Channel 4 cleared over Michael Jackson doc
Jackson's former bodyguard drops libel actionLONDON -- Channel 4 and the Jackson family were celebrating Monday, after libel and fakery accusations brought against the broadcaster by a former bodyguard were dropped.
Allegations that the Channel 4/Studio Lambert documentary "The Jackson's Are Coming" included faked scenes have been dropped at the 11th hour, after the claimant Matt Fiddes dropped the allegations on the eve of trial proceedings.
The documentary, which was filmed before the death of Michael Jackson last year, followed Tito Jackson and his parents and family as they searched for a possible home in an English seaside town in Devon.
Fiddes, who said he was a former bodyguard of Michael and claimed to be a close friend of the star, was accused of leaking information about the family to the press against their wishes.
Fiddes claimed he was libeled by the program, which showed his deteriorating relationships with the family.
Channel 4's case was supported by the Jackson family, who had agreed to give evidence for the broadcaster when the case came to court.
"Fiddes tried to pretend that he was a close friend of my son Michael, but when I spoke to Michael about him, he could not remember who he was," said Michael and Tito's mother Katherine, in a statement.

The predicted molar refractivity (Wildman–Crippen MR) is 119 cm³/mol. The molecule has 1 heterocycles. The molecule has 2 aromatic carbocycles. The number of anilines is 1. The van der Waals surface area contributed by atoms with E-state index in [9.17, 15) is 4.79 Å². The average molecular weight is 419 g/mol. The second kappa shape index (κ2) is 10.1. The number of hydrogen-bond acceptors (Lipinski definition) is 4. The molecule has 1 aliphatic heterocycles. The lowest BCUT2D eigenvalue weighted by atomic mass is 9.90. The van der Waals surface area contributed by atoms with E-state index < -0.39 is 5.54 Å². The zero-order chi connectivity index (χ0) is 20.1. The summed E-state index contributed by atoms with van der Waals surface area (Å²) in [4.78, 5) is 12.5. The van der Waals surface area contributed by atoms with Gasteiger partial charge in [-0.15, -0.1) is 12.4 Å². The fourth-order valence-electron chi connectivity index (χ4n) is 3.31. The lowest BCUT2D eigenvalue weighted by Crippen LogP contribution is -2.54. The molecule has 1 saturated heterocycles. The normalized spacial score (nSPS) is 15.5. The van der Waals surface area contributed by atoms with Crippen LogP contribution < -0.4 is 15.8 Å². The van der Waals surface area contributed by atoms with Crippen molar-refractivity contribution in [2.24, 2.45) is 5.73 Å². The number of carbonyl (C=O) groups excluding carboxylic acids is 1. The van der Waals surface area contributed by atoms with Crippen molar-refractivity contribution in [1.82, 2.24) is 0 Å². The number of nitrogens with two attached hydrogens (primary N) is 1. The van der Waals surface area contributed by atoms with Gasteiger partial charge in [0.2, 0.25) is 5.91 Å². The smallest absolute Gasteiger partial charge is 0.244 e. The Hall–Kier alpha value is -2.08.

"The whole family was deeply upset by interviews he gave shortly after Michael's death, which no friend would have done."
The stars' mother said that Fiddes had written to Tito threatening that if the family gave evidence in the case.
"We decided we were going to come and tell the truth about him anyway. You have to stand up to people like this," she added.
Stephen Lambert, head of Studio Lambert, and the program producer Jane Preston said that they were delighted that the false accusations had been withdrawn. "Our reputations have been vindicated," they said in a statement.
Channel 4 head Julian Bellamy said the broadcaster had been forced to fund a libel action which was "flawed from the outset," and criticized the legal system for libel for allowing it to go ahead under the CFA "no-win no fee" system, which meant Channel 4 could not recover its costs from Fiddes.
"Channel 4 is delighted that this unmeritorious claim has been discontinued," said Bellamy.
"This case illustrates the chilling effect that exorbitant legal costs in CFA-funded libel claims can have on broadcaster's freedom of expression."